Tourism revival in doubt again


Most of Thailand’s famous holiday destinations were nearly empty last week during the long Songkran holiday. The latest Covid-19 wave — with daily infections climbing all week and hitting a record 1,582 on Friday — scared tourists away from popular beach resorts close to Bangkok such as Pattaya, Cha-am and Hua Hin, which has also become a coronavirus hotspot following a superspreader event at a local pub.

Chiang Mai, which is celebrating its 725th anniversary, has also experienced a sharp drop in arrivals as new Covid infections pass 200 a day. Authorities have expressed grave concern in the northern province, which ranks second after Bangkok since the new outbreak erupted early this month.

The government jumped on the source of the new outbreaks — bars, clubs and entertainment venues — and promptly shut them down for at least two weeks. Those closures will be extended at least through the end of the month under measures announced on Friday, which also included school closures and a ban on alcohol sales in restaurants.

Businesses are also taking action to help curb the further spread of the virus, now mostly the highly contagious B117 strain. Banks have cut back their operating hours, and shopping malls nationwide are closing at 9 pm, an hour earlier than usual, until further notice.

The Tourism Authority of Thailand (TAT) estimated that the Covid resurgence could cut tourist spending during Songkran by around 2.4 billion baht, as many travellers cancelled their trips and accommodation bookings.

Kasikorn Research Center forecasts a decline of at least 130 billion baht in tourism revenue in the first half of this year due to the new outbreak and the second wave that emerged in late December.

Tourism contributed roughly 20% of Thailand’s gross domestic product in 2019, when the country welcomed almost 40 million foreign tourists. That number plunged to 6.7 million last year, almost all of them in the first three months.

Globally, countries experienced declines of 35% to 48% in tourism expenditure last year compared with 2019. Tourist arrivals in Asia Pacific economies declined by 84% in 2020, steeper than the 74% contraction globally, according to the World Tourism Organization. Most countries across the region have strict controls on international tourism to stem imported cases, and the restrictions were tightened in recent months.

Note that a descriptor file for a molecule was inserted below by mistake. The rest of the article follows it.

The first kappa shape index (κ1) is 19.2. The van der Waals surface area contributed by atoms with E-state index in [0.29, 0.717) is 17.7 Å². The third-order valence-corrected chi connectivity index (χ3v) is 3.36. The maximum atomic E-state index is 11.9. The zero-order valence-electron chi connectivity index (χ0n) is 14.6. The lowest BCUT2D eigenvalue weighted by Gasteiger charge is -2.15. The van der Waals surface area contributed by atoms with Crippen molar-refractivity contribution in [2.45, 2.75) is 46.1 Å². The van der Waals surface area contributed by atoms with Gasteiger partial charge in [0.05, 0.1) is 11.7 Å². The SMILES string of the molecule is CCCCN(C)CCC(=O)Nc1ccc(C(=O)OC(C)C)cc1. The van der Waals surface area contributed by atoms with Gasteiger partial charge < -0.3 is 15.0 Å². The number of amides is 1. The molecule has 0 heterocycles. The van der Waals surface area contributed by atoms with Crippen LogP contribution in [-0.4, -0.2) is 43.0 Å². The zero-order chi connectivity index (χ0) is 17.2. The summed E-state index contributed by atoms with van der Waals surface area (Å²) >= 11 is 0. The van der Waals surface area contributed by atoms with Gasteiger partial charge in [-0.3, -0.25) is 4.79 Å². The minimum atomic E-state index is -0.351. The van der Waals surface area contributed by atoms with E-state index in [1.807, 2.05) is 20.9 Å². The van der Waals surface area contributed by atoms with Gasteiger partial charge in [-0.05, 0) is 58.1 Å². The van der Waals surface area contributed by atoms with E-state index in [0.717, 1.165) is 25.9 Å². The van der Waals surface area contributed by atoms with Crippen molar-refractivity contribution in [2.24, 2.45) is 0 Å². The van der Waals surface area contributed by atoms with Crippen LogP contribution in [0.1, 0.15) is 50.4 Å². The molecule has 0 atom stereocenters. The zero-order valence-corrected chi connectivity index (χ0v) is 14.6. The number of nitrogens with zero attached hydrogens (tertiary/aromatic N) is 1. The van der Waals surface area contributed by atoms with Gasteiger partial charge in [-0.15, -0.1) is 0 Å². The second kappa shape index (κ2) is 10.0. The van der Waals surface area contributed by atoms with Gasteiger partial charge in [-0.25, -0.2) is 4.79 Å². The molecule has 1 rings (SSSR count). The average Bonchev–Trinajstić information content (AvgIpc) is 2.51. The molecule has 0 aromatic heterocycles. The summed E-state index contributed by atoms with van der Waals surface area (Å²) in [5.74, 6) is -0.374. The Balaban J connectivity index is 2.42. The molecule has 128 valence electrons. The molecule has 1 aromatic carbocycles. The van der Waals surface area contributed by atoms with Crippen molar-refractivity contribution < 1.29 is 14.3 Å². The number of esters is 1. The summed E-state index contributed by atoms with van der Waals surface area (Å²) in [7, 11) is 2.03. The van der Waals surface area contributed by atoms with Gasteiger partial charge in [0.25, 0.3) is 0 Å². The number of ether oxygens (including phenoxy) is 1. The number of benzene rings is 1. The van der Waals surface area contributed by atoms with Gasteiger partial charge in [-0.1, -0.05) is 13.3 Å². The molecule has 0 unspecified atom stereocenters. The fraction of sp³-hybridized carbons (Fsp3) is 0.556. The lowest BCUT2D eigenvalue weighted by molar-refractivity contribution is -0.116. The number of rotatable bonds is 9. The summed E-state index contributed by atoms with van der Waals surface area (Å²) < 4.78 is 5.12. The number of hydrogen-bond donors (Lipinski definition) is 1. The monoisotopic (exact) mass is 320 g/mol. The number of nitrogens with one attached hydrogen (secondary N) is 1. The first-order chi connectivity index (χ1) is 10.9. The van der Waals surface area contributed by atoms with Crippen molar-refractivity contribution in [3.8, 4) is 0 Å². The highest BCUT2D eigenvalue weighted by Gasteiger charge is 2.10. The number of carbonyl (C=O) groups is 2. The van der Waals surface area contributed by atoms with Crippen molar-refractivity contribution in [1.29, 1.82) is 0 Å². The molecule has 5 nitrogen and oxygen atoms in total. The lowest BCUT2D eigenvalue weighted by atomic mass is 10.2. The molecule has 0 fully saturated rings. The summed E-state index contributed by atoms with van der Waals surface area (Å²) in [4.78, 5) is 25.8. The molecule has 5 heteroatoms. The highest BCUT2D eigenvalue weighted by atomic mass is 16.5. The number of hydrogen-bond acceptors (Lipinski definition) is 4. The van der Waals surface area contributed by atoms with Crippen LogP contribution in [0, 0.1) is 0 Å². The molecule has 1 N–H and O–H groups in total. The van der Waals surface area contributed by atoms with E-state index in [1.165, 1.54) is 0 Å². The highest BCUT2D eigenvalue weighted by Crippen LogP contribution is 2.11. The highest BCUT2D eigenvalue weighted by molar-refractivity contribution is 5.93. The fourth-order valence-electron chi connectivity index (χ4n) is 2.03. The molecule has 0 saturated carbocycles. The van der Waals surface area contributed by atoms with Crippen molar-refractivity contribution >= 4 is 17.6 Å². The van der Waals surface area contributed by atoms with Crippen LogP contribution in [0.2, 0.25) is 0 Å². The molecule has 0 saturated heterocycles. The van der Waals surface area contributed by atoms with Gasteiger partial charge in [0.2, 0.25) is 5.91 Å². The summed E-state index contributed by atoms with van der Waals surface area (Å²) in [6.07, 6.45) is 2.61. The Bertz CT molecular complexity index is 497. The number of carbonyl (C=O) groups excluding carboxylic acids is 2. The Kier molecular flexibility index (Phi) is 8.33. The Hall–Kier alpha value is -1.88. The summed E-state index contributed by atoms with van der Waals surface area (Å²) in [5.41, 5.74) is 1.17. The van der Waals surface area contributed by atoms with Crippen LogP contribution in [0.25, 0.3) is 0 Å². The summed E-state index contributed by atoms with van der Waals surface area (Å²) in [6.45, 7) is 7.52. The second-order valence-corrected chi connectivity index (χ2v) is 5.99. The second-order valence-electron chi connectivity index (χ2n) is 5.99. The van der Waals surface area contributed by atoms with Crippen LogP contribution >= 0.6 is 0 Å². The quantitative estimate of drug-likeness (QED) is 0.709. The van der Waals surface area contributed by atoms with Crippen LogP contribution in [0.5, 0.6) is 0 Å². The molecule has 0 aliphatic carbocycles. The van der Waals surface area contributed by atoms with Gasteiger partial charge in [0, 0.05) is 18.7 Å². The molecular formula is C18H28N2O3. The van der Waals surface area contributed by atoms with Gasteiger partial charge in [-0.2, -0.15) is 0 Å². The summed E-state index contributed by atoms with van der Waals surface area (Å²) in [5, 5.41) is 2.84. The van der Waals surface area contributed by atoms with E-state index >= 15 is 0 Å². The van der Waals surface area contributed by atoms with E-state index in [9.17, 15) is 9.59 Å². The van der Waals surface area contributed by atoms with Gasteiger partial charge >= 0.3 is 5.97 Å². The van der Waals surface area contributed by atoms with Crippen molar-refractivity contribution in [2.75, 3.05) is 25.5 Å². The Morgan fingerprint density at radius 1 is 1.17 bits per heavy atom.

Despite the region’s relative success in containing the coronavirus, a recent spike in cases in countries such as India, which has now surpassed Brazil for the world’s second-most Covid cases, international travel has remained essentially on hold.

Cambodia, where cases have been surging since February when an outbreak was first detected among the Chinese expatriate community, last week extended the curfew in Phnom Penh. Malaysia last Monday extended its so-called movement control orders as new cases continued to climb, reaching 2,148 on Friday — the 20th straight day of four-digit increases.

To revitalise its hobbled tourism industry, the Thai government has come up with an ambitious model to resume quarantine-free travel for vaccinated visitors from selected cities and countries to Phuket starting on July 1. The southern island once relied on 10 million annual foreign guests to drive its economy, and has been one of the country’s hardest hit provinces as a result.

Tourism and Sports Minister Phiphat Ratchakitprakarn also said two weeks ago that he would discuss a travel bubble with Singapore that could also bring in Australians travelling via the city-state. The Phuket Hotels Association, which represents 80 properties, confirmed that discussions were continuing about designating the island as a bubble destination.

But the resurgence of Covid cases threatens the plan to reopen Phuket to the world. The government must seriously rethink it if it cannot flatten the current third wave of infections.

And unless the government can effectively isolate Phuket from the rest of Thailand, welcoming tourists from all over the world can put the whole country at greater risks of further spread of the new outbreak.

Recovery hinges on containment and vaccination. The focus now should be on domestic travellers, particularly to low-risk and emerging destinations. Reinventing the tourism industry will involve industry professionals working with industry groups and government, as well as local administrations, travel agencies, hotels and airlines.

A return to international tourism should be done cautiously and slowly by making sure first that the spread is under control. Thailand can now accelerate the industry’s recovery by capturing emerging growth opportunities domestically as they gradually rebuild international travellers’ confidence.



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